In light of recent deaths, Sacramento City Hall faces reckoning on warming centers

Photo by Scott Thomas Anderson

City will drop current temperature requirements for emergency shelters

By Scott Thomas Anderson

On Tuesday afternoon, city councilmembers grappled with the potential consequences of holding the line on their policy for opening warming shelters, after at least eight people living outdoors in Sacramento County died during recent storms.

The individuals, six of whom were reportedly discovered within the city limits, passed away during weather events that happened between January and February. Two were found in highly visible settings, with one having died in Marshall Park and the other in Caesar Chavez Plaza, directly across from City Hall. That incident was reminiscent of the winter of 2016-17, an unforgiving season that saw two men pass away on the grounds of City Hall itself.

Homeless advocates have been imploring city leaders to re-calibrate their warming center policy since then. Four years later, the issue came to a head.  

On Jan. 27, just one day after four individuals died in a rainy windstorm, the city council voted to stop taking direction from Sacramento County officials on weather criteria for opening shelters. That vote ultimately resulted in three new emergency warming centers being launched for the storms that followed. Following yet another death in late February, Mayor Darrell Steinberg spent Tuesday arguing for a resolution that would drop the City’s temperature-related criteria for emergency shelters altogether. It was a move that newly elected councilwoman Katie Valenzuela had been calling for since stepping into office.

“Our service providers know how to do this – they’re ready to do this,” Valenzuela said as the debate started. “And there’s plenty of people who are ready to step up.”

The council ultimately voted to change course.

In light of the recent deaths, Daniel Bowers, who leads the city’s emergency services team, explained the protocols that the city has been operating under since 2012. Bowers told councilmembers that this criteria for opening shelters – three nights in a row of temperatures below 32 degrees – is part of the county’s Standardized Emergency Management System, a system that Sacramento County’s Office of Emergency Services traditionally pulls the trigger on activating.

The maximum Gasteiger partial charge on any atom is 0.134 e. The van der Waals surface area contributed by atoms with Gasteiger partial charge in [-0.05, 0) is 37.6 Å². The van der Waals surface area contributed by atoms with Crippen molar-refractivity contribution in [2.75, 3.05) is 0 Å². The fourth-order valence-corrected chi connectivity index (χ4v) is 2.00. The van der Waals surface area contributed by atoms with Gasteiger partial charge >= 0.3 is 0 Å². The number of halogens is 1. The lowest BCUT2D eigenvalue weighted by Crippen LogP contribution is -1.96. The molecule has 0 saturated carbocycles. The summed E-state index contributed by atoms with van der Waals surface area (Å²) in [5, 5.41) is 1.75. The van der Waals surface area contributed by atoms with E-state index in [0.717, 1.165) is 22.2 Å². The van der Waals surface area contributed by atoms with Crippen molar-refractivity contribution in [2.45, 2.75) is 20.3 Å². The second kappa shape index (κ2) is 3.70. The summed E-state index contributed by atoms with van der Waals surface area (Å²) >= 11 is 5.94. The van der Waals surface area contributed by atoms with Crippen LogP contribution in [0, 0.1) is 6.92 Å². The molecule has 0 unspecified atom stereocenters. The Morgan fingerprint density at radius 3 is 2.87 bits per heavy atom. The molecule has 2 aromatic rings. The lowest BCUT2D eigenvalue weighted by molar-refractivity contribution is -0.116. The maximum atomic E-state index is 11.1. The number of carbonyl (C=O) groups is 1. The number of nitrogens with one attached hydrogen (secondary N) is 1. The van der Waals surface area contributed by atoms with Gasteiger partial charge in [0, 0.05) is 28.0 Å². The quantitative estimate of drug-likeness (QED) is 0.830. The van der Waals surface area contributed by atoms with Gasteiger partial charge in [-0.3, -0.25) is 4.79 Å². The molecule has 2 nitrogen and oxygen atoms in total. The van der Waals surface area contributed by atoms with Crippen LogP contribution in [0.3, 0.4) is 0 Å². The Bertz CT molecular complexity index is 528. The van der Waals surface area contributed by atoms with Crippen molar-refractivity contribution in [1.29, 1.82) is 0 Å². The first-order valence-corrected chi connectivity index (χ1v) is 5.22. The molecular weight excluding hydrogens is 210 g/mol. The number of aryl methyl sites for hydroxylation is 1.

“It’s a method that allows us to plan together and act together,” Bowers said. “So, when we speak about extreme weather and the definitions that go with it, that really comes from the National Weather Service … We’ve had a community approach to that.”

But the council’s Jan. 27 vote allowed for a different tact. According to city staff, after it, warming shelters were opened in the Downtown Library, a local church and one of the city’s parking garages. More than 80 people were served each night between these makeshift facilities thanks in part to private donations, support from the county’s behavioral health department and “a tremendous corps of community volunteers.”

After an update on how these and other shelters were operating, Steinberg laid out his plan to axe all specific temperature criteria for opening shelters during storms.

“I want more than just a discussion that will lead to the city manager and his team going back and trying to parse the tape for what was said,” Steinberg stressed. “A resolution like this is unambiguous … Right now, we don’t see that emergency services include this dire emergency. This resolution aims to change that, not for short periods of time, but for the foreseeable future, until we can make this problem better.”

He added, “Our community demands it – and rightfully demands it … What are we saying? That’s it’s OK to live outside in squalor when its 40 degrees but not 32?”

But councilmember Jeff Harris expressed concern about the resolution, primarily because it could cause more large group settings during the COVID-19 crisis.

“This pandemic isn’t over – people are still dying,” Harris pointed out. “Doing congregate settings right now doesn’t make sense.”

Harris later reluctantly agreed to support the sea change.

So did councilwoman Angelique Ashby, who was eager to get behind it from the start.

“I’m ready to untether ourselves from someone else when it comes to doing what we think we need to do,” Ashby said. “Those keys have always been in someone else’s pocket, and I’m glad we’re taking them back.”

After two hours of discussion, the council passed the resolution on a 9-0 vote.

“It haunts me to know how many people have died in my district,” Valenzuela said. “This is just a matter of political will.”

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